Tag

south africa

teaching, facilitating
Africa, Culture

How I’m Overcoming the Tension of Teaching Storytelling in Africa

In my first workshop meeting, I share a TED Talk by Nigerian author Chimamanda Ngozi Adichie and she discusses how throughout history those in power—especially colonialists—have dispossessed others by choosing how to tell their stories.

I am a young, white, American woman facilitating a workshop in Cape Town, South Africa sponsored (I think) by the U.S. embassy.

The title of this workshop? Storytelling for Social Justice.

As my “students” introduce themselves at our first of five meetings, they speak with courageous vulnerability about identity, hope, passion, and overcoming adversities I can scarcely imagine—genocide, violence, disease, loss.

They are mostly African, mostly POC, and mostly ten years older than me.

Sitting at the table with these eight extraordinary individuals in a bland classroom in the “American Corner” of the Central Library, I facilitate a discussion about “finding our authentic voice.”

Am I following in the well-worn tracks of those colonialists and neo-colonialists who sought to dictate how the stories of the African continent should be told?

Am I, too, somehow disempowering my students by seeking to facilitate their storytelling? Is “facilitate” just a nice word for “control”?

Damn, I sure hope not.

But I also hope that my race, age, and nationality do not disqualify me from sharing what I know with this exceptional group of human beings. They have honored me with their trust, their time, and their attention—and I feel humbled and motivated in equal measure. I want to support them in telling their stories, and I want to do it in the right way. So, as I do, I’ve spent a lot of time thinking about what the “right way” would be.

I’ve never quite faced a situation like this before. I’ve taught dance and yoga, but writing is another level. When we talk about telling stories—our stories—we step into sensitive territory.

For too long academia has arrogantly claimed ownership of the world’s stories. For too long,  media and politics have propagated incomplete stories, visiting a kind of violence on their subjects by flattening them into one dimension. For too long, those who possess privilege and power have thought to police the self-expression—the stories—of those who have less.

And on and on and on…yes, storytelling is sensitive territory.

But, I’m still facilitating the workshop. This is how I’m moving past these stumbling blocks:

1. I choose the word “facilitate” over “teach.”

I would not presume to teach a group of people older, wiser, and more seasoned than me. I prefer to understand my role as that of facilitator, enabling my workshop participants to learn from one another and from my experience. (I also expect to learn just as much from them as they do from me!)

2. To that end, I focus on the knowledge I do have to share, which may be of value.

Introducing this workshop, I told my group that I came to them primarily as an editor who has worked on thousands of articles and several full-length books. I also come to them as a writer who has published for years on many online platforms. I believe the knowledge I have gathered from that work could benefit anyone wishing to improve their writing skills.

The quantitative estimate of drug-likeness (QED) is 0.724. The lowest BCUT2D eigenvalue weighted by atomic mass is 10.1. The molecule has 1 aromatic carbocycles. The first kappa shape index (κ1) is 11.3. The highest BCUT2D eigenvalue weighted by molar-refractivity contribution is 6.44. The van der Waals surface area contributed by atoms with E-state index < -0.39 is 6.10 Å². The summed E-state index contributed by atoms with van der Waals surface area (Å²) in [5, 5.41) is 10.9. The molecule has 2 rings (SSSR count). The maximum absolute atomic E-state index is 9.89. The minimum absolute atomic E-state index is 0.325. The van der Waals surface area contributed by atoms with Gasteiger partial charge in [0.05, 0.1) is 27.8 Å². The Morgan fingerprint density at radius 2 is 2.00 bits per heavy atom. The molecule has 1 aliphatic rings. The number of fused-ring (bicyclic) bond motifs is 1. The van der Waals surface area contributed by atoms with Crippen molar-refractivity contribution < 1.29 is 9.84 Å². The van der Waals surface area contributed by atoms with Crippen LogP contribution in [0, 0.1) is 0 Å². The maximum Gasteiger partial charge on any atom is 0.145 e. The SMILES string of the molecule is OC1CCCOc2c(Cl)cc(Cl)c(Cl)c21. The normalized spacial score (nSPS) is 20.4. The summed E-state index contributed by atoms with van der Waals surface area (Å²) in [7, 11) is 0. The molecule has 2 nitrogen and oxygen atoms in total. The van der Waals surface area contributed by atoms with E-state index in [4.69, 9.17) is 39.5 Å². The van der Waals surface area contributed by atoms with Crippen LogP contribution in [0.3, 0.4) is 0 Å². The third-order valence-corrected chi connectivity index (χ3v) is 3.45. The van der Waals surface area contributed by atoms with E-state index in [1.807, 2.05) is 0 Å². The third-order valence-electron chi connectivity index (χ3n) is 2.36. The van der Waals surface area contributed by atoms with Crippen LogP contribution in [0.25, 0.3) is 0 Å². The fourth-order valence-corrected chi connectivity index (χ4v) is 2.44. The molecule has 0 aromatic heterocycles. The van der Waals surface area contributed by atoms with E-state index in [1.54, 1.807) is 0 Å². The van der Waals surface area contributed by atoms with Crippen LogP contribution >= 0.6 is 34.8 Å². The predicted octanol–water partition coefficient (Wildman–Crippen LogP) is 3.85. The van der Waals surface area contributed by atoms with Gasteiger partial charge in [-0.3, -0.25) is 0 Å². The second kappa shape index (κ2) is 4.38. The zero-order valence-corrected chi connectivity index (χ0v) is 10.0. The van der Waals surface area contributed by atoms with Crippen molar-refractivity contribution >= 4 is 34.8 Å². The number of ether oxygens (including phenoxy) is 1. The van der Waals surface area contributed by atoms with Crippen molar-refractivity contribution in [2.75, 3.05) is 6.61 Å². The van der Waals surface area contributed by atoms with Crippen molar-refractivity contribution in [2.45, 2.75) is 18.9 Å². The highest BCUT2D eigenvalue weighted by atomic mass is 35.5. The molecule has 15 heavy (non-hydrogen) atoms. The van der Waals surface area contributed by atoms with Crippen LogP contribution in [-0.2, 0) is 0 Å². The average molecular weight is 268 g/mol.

3. I accept the tension.

I think there is an inherent tension to my position. There are layers of nuance whenever a person steps into a teaching role, travels in foreign countries, or enters any cultural context other than their own—and I’m doing all three. That’s okay. I hope that by keeping those nuances in mind I will manage to avoid any particularly inappropriate gaffes.

 

***

 

Photo Credit: Zen Monkey Photography

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wild
Adventure, Africa, Nature

The Wild-Tame Peculiarity of Safari (and 10 Wild Photos)

Sabi Sand Game Reserve, Mpumalanga, South Africa

A male leopard wakes from his nap and stretches lazily.

Three safari cars—Land Rovers, I think—have parked just meters away.

The leopard yawns, stretches again, and begins to move.

His eyes are amber-grey, and he gives us only the briefest of disinterested sidelong glances before deciding to ignore us entirely and amble along the road. He remains impervious as the three cars crisscross his path to allow their passengers optimum angles—a bizarre new animal behavior pattern to which he and many other species in the bush appear wholly adapted.

At one point he passes so close to my side of the car that I can see the individual hairs that make up his spots and the supple play of muscle beneath his skin.

***

There is something both bizarre and breathtaking about finding yourself within hand’s reach of a wild animal and knowing that you’re safe.

That is the wild-tame peculiarity of safari. Or, at least, of my safari.

Over the course of three days, my family and I found ourselves nose-to-nose with elephants, zebra, giraffes, leopards, and lions, thanks to the skill of our third-generation guide and the collaboration of the game reserves. We observed hippos, white rhinos, hyenas, and vultures from just a couple meters away.

The sheer size, power, and wildness took my breath away—and it made me wonder about this paradoxical dynamic whereby wild animals accept wacky, camera-toting tourist behavior as the norm and an ecological system seems to evolve to accommodate it.

Predator and prey alike enjoy the ease of travel on dirt roads cut for the convenience of safari trucks. A mother leopard defends her cubs against hyenas as you would expect, but observes our approach with indifference. Some—though not all—impala (a species of adorable antelope) fail to shy away at the no-longer-alien sounds of car engines and human voices.

One thing is certain: This industry is a boon for the anti-poaching efforts across the safari-regions of the African continent. It brings revenue to places that desperately need it, and government protection to the wild animals responsible for it.